So I did a bit of additional research for you, and while it's not as simple as I had originally hoped, it's not too terrible. I looked up information and photographs at the Datamath website, especially this:



Note that the Viewscreen simply taps the LCD's traces, but it looks like it does some additional buffering of its own.
Hmm...I'm seeing a lot about 120x64 in the datasheet. I take it that means the driver was made to handle multiple types of lcd then, right?



This is the same viewscreen as I've got.
Correct; the TI-86 (if I recall correctly) has a 20x8 character LCD, which would make it precisely 120x64, so there's your answer. I'd be interested to see how it differentiates and how it handles the two different resolutions (96x64 and 120x64), since as I said I've never really explored the Viewscreen myself.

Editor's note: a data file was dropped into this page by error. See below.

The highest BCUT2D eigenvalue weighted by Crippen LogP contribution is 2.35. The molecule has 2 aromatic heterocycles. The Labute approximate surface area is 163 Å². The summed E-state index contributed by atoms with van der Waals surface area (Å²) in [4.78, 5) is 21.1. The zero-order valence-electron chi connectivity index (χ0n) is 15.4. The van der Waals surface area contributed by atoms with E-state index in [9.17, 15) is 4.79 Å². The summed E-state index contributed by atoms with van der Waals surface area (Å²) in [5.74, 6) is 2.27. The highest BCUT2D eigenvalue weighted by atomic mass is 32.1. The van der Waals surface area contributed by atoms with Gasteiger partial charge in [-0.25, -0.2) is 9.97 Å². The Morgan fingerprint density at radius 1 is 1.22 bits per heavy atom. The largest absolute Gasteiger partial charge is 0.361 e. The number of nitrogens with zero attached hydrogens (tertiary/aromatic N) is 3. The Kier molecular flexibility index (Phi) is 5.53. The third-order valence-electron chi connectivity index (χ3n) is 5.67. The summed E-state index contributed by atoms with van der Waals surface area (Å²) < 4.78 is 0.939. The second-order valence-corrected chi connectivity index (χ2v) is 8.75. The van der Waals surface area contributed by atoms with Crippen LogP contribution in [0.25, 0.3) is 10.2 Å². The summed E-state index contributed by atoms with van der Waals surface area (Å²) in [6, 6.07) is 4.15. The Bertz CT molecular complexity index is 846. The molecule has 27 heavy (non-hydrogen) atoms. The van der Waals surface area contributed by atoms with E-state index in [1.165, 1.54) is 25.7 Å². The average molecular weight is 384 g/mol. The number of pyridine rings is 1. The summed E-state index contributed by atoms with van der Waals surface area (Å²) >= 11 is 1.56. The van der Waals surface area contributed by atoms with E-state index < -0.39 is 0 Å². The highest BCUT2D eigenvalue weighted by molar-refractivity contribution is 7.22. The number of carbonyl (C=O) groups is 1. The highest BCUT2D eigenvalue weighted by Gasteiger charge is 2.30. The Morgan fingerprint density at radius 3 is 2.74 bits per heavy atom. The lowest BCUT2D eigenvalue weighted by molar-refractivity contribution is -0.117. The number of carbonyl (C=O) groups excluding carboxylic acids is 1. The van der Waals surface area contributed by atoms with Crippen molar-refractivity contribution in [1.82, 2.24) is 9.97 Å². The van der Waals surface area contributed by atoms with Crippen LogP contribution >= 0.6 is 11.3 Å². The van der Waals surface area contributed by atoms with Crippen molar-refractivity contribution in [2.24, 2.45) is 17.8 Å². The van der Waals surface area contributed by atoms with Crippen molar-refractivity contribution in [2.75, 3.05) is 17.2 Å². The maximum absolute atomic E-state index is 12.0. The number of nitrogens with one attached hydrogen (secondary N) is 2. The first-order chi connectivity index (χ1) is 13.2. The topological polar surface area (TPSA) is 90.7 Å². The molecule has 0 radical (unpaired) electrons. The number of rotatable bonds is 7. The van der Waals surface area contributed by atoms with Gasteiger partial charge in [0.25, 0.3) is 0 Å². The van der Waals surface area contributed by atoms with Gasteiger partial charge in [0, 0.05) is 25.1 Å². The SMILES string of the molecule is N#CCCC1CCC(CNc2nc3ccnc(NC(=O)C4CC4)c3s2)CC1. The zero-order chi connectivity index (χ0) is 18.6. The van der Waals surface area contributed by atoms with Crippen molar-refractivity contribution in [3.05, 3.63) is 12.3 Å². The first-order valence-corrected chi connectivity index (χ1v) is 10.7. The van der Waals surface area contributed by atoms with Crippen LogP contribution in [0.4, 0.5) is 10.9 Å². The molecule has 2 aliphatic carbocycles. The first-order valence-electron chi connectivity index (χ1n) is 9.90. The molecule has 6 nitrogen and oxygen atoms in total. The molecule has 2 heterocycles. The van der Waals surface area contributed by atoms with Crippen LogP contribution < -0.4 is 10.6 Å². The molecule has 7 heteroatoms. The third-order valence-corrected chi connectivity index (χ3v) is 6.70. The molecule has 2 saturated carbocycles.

I'm pretty sure the TI-86 had a 128x64 pixel LCD. At any rate, it didn't use the same driver (the screen data was memory-mapped). There actually is 120x64 pixels worth of usable display ram on the TI-83+ family, though only 96x64 shows up on the screen.
Why wouldn't they either decrease the ram or increase the resolution? Unless maybe they had special routines in the SDK to have other things slideable from the sides.

I'm pretty sure the 86 had its own viewscreen. That's probably how they differentiated themselves from each other. Razz
calc84maniac wrote:
I'm pretty sure the TI-86 had a 128x64 pixel LCD. At any rate, it didn't use the same driver (the screen data was memory-mapped). There actually is 120x64 pixels worth of usable display ram on the TI-83+ family, though only 96x64 shows up on the screen.
I was going by the fact that (96/16)*20 = 120 pixels; of course, I could be incorrectly remembering the character resolution of the TI-86, and it could have had a 21x8 character display for all I know.
And it had a few buffer columns I think, at least one for marching ants.
willrandship wrote:
And it had a few buffer columns I think, at least one for marching ants.
The Run Indicator, you mean? Smile I'd believe 128 pixels; it certainly makes more sense.